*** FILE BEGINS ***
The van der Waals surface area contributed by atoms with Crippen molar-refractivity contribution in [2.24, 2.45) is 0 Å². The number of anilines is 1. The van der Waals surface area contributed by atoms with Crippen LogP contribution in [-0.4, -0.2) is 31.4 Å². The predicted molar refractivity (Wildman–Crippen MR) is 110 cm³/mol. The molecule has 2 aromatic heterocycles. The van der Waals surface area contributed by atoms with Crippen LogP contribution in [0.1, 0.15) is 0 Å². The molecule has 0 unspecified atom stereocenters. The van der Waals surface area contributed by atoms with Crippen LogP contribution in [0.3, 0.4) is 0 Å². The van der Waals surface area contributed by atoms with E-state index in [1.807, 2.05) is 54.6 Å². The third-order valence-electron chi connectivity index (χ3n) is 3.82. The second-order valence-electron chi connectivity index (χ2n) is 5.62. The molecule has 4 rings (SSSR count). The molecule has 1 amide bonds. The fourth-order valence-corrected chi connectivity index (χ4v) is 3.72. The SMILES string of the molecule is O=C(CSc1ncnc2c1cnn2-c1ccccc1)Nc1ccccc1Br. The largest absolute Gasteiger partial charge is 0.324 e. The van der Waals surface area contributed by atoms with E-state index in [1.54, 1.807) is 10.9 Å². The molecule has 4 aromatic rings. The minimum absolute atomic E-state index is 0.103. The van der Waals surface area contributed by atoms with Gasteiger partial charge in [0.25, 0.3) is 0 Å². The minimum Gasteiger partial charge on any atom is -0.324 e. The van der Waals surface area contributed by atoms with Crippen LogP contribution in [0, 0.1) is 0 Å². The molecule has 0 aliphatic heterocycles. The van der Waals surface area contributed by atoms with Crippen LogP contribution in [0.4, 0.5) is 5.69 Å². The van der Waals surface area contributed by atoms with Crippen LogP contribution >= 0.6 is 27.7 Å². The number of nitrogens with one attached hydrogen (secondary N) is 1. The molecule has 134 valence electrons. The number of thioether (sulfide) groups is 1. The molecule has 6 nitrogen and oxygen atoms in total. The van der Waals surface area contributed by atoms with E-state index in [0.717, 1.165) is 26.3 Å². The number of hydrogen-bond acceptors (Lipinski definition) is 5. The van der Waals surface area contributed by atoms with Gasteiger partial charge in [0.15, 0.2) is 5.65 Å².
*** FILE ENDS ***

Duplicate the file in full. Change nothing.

The van der Waals surface area contributed by atoms with Crippen molar-refractivity contribution in [2.24, 2.45) is 0 Å². The number of anilines is 1. The van der Waals surface area contributed by atoms with Crippen LogP contribution in [-0.4, -0.2) is 31.4 Å². The predicted molar refractivity (Wildman–Crippen MR) is 110 cm³/mol. The molecule has 2 aromatic heterocycles. The van der Waals surface area contributed by atoms with Crippen LogP contribution in [0.1, 0.15) is 0 Å². The molecule has 0 unspecified atom stereocenters. The van der Waals surface area contributed by atoms with Crippen LogP contribution in [0.3, 0.4) is 0 Å². The van der Waals surface area contributed by atoms with E-state index in [1.807, 2.05) is 54.6 Å². The third-order valence-electron chi connectivity index (χ3n) is 3.82. The second-order valence-electron chi connectivity index (χ2n) is 5.62. The molecule has 4 rings (SSSR count). The molecule has 1 amide bonds. The fourth-order valence-corrected chi connectivity index (χ4v) is 3.72. The SMILES string of the molecule is O=C(CSc1ncnc2c1cnn2-c1ccccc1)Nc1ccccc1Br. The largest absolute Gasteiger partial charge is 0.324 e. The van der Waals surface area contributed by atoms with E-state index in [1.54, 1.807) is 10.9 Å². The molecule has 4 aromatic rings. The minimum absolute atomic E-state index is 0.103. The van der Waals surface area contributed by atoms with Gasteiger partial charge in [0.25, 0.3) is 0 Å². The minimum Gasteiger partial charge on any atom is -0.324 e. The van der Waals surface area contributed by atoms with Crippen LogP contribution in [0, 0.1) is 0 Å². The molecule has 0 aliphatic heterocycles. The van der Waals surface area contributed by atoms with Crippen LogP contribution in [0.4, 0.5) is 5.69 Å². The van der Waals surface area contributed by atoms with Crippen LogP contribution >= 0.6 is 27.7 Å². The number of nitrogens with one attached hydrogen (secondary N) is 1. The molecule has 134 valence electrons. The number of thioether (sulfide) groups is 1. The molecule has 6 nitrogen and oxygen atoms in total. The van der Waals surface area contributed by atoms with E-state index in [0.717, 1.165) is 26.3 Å². The number of hydrogen-bond acceptors (Lipinski definition) is 5. The van der Waals surface area contributed by atoms with Gasteiger partial charge in [0.15, 0.2) is 5.65 Å².